The decisions in other jurisdictions are generally supportive of this conclusion. See, e.g., Storm & Assocs., Ltd. v. Cuculich, 700 N.E.2d 202, 210 (Ill. App. Ct. 1998); Cavicchi v. Koski, 855 N.E.2d 1137, 1141-44 (Mass. App. Ct. 2006); Fred Siegel Co. v. Arter & Hadden, 707 N.E.2d 853, 860-61 (Ohio 1999); see generally Phoebe Carter, Liability in Tort for Interference with Attorney-Client Relationship, 90 A.L.R.4th 621, 705-10 (1991). But see Anderson v. Anchor Org. for Health Maint., 654 N.E.2d 675, 685-86 (Ill. App. Ct. 1995).

Plaintiff suggests that even though his complaint does not allege that Mazie Slater used any "wrongful means" to induce Santiago to discharge him and retain Mazie Slater, he should be allowed to conduct discovery to determine whether such wrongful means may have been used. Our courts ordinarily take a liberal view in determining whether a complaint states a cause of action. See Printing Mart, supra, 116 N.J. at 746. However, New Jersey is a "fact" rather than a "notice" pleading jurisdiction, which means that a plaintiff must allege facts to support his or her claim rather than merely reciting the elements of a cause of action. Id. at 768; Glass v. Suburban Restoration Co., 317 N.J. Super. 574, 582 (App. Div. 1998); Kotok Bldg. v. Charvine Co., 183 N.J. Super. 101, 104-05 (Law Div. 1981). A plaintiff cannot simply assert that "any essential facts that the court may find lacking can be dredged up in discovery." Printing Mart, supra, 116 N.J. at 768.

Plaintiff does not allege in either his complaint or his certifications in opposition to Mazie Slater's motion to dismiss that Mazie Slater employed any wrongful means in whatever communications it may have had with Santiago before she discharged plaintiff and retained Mazie Slater. Indeed, plaintiff's certifications, which converted Mazie Slater's motion to dismiss into a motion for summary judgment, R. 4:6-2(e), simply reiterated his complaint's allegations that Mazie Slater "induced" Santiago to discharge him. For all the reasons previously set forth, such an allegation does not state a cause of action for tortious interference with contract by a discharged attorney against a successor attorney.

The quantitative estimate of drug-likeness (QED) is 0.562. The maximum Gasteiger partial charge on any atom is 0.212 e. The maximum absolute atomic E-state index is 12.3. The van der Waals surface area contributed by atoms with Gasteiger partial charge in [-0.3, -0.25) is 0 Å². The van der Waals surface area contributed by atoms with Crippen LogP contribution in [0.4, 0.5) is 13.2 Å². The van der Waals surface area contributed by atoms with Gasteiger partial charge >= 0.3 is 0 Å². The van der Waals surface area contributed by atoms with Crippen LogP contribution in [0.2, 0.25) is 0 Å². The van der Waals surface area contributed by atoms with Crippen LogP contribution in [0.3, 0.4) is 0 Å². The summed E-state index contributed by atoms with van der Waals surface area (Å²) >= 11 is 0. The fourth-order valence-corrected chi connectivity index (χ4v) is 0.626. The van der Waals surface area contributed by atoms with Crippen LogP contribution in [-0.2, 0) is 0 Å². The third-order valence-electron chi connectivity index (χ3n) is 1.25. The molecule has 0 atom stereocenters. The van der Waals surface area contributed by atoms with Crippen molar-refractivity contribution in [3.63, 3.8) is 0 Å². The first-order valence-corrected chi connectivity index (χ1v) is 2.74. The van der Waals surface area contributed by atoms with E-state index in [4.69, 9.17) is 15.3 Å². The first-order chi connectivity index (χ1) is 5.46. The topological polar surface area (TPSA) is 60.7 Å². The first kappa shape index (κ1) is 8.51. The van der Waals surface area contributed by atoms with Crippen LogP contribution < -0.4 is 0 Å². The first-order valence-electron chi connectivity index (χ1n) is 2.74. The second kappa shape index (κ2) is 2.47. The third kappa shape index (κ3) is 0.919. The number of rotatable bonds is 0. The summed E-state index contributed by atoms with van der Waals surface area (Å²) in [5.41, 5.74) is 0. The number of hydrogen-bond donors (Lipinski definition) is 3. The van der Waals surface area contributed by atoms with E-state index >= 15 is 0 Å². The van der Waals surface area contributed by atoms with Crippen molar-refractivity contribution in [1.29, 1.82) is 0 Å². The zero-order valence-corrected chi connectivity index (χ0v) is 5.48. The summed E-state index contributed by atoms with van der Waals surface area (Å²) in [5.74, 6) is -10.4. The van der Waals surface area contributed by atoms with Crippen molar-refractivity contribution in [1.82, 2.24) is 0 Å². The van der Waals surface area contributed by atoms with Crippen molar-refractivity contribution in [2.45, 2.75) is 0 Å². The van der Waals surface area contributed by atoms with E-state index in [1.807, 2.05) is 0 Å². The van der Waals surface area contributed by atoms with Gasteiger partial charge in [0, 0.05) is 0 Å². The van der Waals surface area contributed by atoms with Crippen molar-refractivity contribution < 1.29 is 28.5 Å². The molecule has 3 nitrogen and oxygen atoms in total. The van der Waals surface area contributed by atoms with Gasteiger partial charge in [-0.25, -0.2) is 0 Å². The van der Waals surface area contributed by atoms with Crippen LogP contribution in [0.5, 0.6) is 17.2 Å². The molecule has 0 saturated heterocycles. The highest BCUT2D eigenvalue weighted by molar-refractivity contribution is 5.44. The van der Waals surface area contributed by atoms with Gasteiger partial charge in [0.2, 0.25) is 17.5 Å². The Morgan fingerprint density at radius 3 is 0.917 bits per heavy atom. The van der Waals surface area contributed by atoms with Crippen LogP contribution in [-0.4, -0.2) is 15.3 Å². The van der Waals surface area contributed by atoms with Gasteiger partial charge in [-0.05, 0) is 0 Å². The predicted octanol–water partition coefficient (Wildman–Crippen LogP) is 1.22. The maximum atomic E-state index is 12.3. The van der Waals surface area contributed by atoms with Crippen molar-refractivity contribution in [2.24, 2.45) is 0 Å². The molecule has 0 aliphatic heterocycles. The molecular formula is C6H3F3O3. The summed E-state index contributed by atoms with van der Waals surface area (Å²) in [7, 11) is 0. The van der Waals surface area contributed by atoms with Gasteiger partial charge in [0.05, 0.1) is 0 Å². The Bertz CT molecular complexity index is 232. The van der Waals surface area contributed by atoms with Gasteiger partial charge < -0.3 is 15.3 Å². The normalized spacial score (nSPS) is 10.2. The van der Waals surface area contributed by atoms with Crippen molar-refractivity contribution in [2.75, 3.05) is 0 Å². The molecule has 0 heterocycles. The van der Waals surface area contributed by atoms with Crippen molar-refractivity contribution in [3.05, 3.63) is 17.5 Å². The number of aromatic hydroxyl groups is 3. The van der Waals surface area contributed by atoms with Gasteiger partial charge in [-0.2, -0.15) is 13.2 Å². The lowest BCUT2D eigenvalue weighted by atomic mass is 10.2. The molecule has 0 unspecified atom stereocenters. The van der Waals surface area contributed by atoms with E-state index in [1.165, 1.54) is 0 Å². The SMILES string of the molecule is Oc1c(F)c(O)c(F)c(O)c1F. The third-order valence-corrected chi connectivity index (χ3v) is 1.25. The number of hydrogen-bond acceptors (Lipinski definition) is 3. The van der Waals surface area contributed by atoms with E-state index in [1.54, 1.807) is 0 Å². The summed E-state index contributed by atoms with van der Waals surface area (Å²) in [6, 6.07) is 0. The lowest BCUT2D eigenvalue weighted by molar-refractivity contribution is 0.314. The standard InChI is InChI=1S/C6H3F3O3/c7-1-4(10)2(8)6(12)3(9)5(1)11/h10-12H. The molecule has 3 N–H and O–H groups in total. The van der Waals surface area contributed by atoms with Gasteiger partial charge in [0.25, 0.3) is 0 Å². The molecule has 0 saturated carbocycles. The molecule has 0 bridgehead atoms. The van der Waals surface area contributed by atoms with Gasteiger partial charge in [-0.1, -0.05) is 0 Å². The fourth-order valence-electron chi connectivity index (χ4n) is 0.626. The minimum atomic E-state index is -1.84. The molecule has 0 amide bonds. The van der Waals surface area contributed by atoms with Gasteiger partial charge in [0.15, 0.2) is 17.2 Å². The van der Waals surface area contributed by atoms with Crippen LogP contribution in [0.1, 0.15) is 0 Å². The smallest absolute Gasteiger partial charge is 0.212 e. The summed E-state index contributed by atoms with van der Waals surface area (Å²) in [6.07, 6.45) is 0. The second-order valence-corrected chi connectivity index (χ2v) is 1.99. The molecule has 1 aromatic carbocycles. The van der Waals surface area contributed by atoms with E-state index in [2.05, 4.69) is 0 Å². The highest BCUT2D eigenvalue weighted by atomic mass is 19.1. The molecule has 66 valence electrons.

We also note that permitting discovery to proceed based on the kind of conclusionary allegations contained in plaintiff's complaint could have a chilling effect upon a client's exercise of the right to select counsel of his or her choosing. Plaintiff's complaint joined not only Mazie Slater but also Santiago and her daughter Betsy as defendants. Plaintiff now recognizes that he has no basis for a claim against Natividad Santiago because a party cannot tortiously interfere with his or her own contract. See Printing Mart, supra, 116 N.J. at 752-53. Nevertheless, plaintiff contends that he needed to join Santiago as a defendant to obtain discovery from her. This contention is obviously incorrect; discovery may be obtained from a person without joining that person as a party. However, the threat of joinder as a defendant or being required to submit to a deposition in this kind of action could deter a client in the position of Santiago from exercising her right to change counsel. Furthermore, the prospect of being sued for tortious interference with contract could cause a potential successor attorney such as Mazie Slater to decline representation of a client previously represented by another attorney, especially in a smaller case, thus interfering with a client's right to seek counsel of his or her choosing. Therefore, the facts alleged in plaintiff's complaint do not provide an adequate legal foundation for him to be allowed to proceed with discovery.

III.

Finally, we consider plaintiff's tortious interference claim against Betsy Santiago. This claim requires only brief discussion. Section 770 of the Restatement states:

One who, charged with responsibility for the welfare of a third person, intentionally causes that person not to perform a contract or enter into a prospective contractual relation with another, does not interfere improperly with the other's relation if the actor

(a) does not employ wrongful means and

(b) acts to protect the welfare of the third person.

This rule "deals with cases in which, by ordinary standards of decent conduct, one is charged with some responsibility for the protection of the welfare of another." Id. § 770 cmt. b. We have no hesitancy concluding that "by ordinary standards of decent conduct" a daughter may encourage her mother to terminate a contract that is terminable at will without being subjected to possible liability for tortious interference with contract, at least in the absence of any allegation that she used wrongful means.

Accordingly, the order denying defendants' motion to dismiss is reversed.

20110610